First river-linking project coming undone?

According to water resources ministry, they are unable to find land adjoining to Panna Tiger reserve.
Image used for representational purpose only.
Image used for representational purpose only.

NEW DELHI:  Country's  first river interlinking project connecting Ken and Betwa rivers to provide water to Bundelkhand region in UP and Madhya Pradesh is back to drawing board with Union water resources ministry approaching the ministry of environment and forest to relax conditions imposed as part of forest clearance accorded in May 2017 for diversion of forest in the Panna Tiger reserve (PTR).

The problem before the water resources ministry, which is implementing the project, is one of the conditions imposed by the Forest Advisory Committee (FAC) while according Stage-I clearance to the project. The committee had recommended that the project proponent and state government should consider equivalent non-forest area (6,017 ha) adjoining to PTR from the revenue and private land and add to the PTR as a part of core/corridor (for tiger movement) with other areas or satellite core area.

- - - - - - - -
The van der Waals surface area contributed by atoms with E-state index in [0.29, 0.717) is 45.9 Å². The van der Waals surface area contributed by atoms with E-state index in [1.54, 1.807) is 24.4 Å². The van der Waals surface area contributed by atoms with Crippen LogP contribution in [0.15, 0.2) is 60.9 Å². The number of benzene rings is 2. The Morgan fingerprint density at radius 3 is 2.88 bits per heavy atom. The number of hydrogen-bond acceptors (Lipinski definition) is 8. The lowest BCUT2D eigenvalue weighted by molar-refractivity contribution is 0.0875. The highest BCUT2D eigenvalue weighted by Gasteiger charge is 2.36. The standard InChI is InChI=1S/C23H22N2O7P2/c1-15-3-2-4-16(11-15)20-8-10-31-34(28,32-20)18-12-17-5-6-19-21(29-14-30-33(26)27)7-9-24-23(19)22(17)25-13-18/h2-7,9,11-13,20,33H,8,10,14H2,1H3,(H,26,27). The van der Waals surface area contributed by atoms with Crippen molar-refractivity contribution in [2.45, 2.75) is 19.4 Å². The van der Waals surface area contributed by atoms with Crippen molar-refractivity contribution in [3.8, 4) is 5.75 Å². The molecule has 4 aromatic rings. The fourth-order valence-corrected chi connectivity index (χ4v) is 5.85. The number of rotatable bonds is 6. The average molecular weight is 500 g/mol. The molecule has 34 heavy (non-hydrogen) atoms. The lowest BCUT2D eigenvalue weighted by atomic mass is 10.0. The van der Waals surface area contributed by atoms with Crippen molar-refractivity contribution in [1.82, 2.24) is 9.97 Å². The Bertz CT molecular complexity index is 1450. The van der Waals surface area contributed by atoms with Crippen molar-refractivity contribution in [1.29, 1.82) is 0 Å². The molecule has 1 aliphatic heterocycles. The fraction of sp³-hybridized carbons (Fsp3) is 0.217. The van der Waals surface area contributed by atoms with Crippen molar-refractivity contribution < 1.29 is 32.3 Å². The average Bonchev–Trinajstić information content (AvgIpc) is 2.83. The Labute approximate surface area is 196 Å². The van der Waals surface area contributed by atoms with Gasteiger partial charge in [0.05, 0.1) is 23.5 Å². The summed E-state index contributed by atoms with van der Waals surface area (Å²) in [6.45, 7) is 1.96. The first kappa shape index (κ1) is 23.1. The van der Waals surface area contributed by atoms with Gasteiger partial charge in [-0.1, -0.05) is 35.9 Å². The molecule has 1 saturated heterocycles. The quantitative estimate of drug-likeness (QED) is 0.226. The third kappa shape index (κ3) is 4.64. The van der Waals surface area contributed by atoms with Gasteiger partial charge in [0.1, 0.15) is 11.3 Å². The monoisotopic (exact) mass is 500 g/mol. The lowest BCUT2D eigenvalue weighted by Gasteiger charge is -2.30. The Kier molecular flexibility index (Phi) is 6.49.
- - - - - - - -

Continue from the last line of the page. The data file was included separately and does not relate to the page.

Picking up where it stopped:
According to water resources ministry, they are unable to find land adjoining to PTR.

“The land adjacent to PTR has many villages and we can relocate those villagers just for expansion of PTR. We cannot provide land adjacent to PTR,” said source in the water resources ministry. “The ministry has now asked the environment ministry that whatever land adjacent to PTR we can get, we will give. For rest, we are allowed to give double the degraded forest land for carrying compensatory afforestation. We want relaxing partly one of the conditions.

Based on our communication, now joint verification is happening at PTR,” the sources added. The damage the project can cause to big cats was highlighted by the environment ministry committee in March 2017, saying Panna is emerging as an important source population of tiger in the entire landscape and the proposed project will certainly cause alarming habitat loss and fragmentation to the entire tiger population in the landscape.

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The New Indian Express